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Proposal of referee post-match interviews could clarify calls for fans

By Ned Lester
Photo by Fiona Goodall/Getty Images

Referees have received a heavy amount of backlash in The Rugby Championship as interpretations of the law and players ability to adapt to each referee have become significant aspects of the modern game.


The now infamous time-wasting call from Mathieu Raynal had twitter in a frenzy that fateful night in Melbourne, and while no other call has come close to facing that amount of scrutiny, the final weekend of the tournament saw both Sam Whitelock’s try and Eben Etzebeth’s yellow card receive uproar of discontent.

The Aotearoa Rugby Pod looked to tackle the issues of inconsistency, online scrutiny and find solutions moving forward to appease disgruntled fans.

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The podcasts’ host Ross Karl began the conversation:

“From Rassie Erasmus’ video, to Ardie (Savea) and Aaron Smith having pots in post match interviews, to South African rugby magazine running polls on whether you thought the ref was good on the weekend,” Karl said. “These guys are under fire.”

The panelists agreed it could help if the refs had the opportunity to review their game, like players do and express accountability.

Ex-Blues Hooker James Parsons – who has the role of Player Services Lead on New Zealand Rugby’s Player Association board, had further insight on the matter.

“I think people have just got to come to terms with (how) it’s not going to be consistent, it can’t be,” Parsons said.


“Also, we don’t have a long line of refs queuing up because of this (scrutiny) and they are critical to us all enjoying this game that we love.


“I’ve done some work with a number of the referees around Super Rugby Pacific and certain things we’re looking at and they actually just want their opportunity to explain.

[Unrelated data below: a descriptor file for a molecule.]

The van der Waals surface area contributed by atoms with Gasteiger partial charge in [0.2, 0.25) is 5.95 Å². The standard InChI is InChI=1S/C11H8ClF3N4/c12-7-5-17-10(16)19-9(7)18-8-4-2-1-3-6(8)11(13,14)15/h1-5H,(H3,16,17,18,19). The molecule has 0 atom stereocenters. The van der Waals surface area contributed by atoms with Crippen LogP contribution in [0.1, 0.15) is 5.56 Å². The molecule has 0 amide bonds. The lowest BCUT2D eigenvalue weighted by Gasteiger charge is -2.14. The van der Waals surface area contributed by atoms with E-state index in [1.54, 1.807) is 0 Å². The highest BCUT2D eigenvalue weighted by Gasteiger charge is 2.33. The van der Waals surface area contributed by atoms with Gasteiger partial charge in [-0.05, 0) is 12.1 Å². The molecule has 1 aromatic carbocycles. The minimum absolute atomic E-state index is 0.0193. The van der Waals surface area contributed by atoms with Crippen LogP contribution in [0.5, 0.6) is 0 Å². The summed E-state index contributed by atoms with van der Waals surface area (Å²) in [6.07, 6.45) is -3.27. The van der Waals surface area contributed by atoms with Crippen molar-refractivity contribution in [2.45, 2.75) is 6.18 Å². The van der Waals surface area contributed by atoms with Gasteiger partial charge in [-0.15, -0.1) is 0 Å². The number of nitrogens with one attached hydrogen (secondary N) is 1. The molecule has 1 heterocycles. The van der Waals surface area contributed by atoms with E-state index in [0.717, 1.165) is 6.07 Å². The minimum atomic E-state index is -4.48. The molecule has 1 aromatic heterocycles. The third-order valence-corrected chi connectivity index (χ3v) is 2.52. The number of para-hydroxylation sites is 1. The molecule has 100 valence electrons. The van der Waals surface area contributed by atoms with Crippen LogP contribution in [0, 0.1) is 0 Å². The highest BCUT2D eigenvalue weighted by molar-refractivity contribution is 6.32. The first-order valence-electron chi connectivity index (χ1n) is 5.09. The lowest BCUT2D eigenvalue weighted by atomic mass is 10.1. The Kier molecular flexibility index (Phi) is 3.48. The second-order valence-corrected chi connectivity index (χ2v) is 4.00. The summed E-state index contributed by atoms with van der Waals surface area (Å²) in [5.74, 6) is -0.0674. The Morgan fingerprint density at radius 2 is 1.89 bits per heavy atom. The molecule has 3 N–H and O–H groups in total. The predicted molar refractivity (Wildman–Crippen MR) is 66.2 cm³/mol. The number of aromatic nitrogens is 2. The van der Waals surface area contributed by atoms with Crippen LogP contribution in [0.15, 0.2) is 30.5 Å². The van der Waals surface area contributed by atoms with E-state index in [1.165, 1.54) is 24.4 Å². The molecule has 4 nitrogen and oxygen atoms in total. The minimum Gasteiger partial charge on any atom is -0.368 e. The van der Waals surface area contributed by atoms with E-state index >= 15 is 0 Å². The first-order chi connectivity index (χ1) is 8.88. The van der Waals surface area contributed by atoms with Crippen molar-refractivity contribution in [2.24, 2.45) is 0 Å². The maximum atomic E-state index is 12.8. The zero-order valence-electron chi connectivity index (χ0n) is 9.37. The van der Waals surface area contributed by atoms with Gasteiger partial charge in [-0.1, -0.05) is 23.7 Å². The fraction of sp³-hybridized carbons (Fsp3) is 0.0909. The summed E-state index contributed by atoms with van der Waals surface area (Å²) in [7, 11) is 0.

“For them, they never get an after match interview so they never actually get to control the narrative, they just get absolutely slated with no opportunity to say ‘this is actually what I was thinking and this is actually the rule that it applies to’

“So I think they’re up for it, well certainly in this hemisphere the refs are up for potentially having a post match interview and talking things through, I think that could be a great addition to the game and understanding of the way the laws are applied in a referees mindset.”


implementing post match interviews for referees is a potential step in the right direction from Rugby’s higher ups, but the fans also need to be more understanding according to Parsons.

“How do we change it is just accept that every game is going to be different.”

Ex-Crusaders halfback Bryn Hall agreed the proposal of post match referee interviews could be a positive step and couldn’t help but wonder if the fallout from the first Bledisloe test would have been different if Mathieu Raynal had a chance to explain his call at the time.

“People do make mistakes so I think it’s a great avenue to give them an opportunity if the do feel like they want to do that.

“You love hearing from coaches after games and press conferences, so no different from a ref that’s had a big decision in a game.

“Imagine after that Wallabies game…”


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1 Comment
BR2B 661 days ago

If refs are willing to dedicate time as to explain controversial decisions, be our guests.
But I’d be cautious if I were them:
They are already scrutinized by the referee board which reviews their performance and in the long run decides at what level they deserve to ref. And if those committees get little notice from the public, I’m pretty sure they can be as ruthless and harsh when a refereeing team illjudges a situation.
Refereeing shall always remain a subjective appreciation of rules application.
Rugby has to date protected refs and avoided the massive pressure which heaps on them in football, where you witness incredibly aggressive players surround the ref, shouting and threatening him after an adverse decision.
Such behavior is not only the opposite of FairPlay but also heavily influences youngsters to refuse lawful authority and social discipline.
I would be saddened if rugby refereeing becomes a regular topic, waved primarily by those who need excuses to explain defeats and wish to avoid self challenge.
The late example of the Bledisloe conflict over time-wasting amazed me.
Raynal only reversed possession. Nobody would have really discussed his decision if AB hadn’t scored their late try. The decision was indeed consequential, but no more. Victory was claimed as usual on the pitch, not simply through refereeing such as in boxing or Judo.

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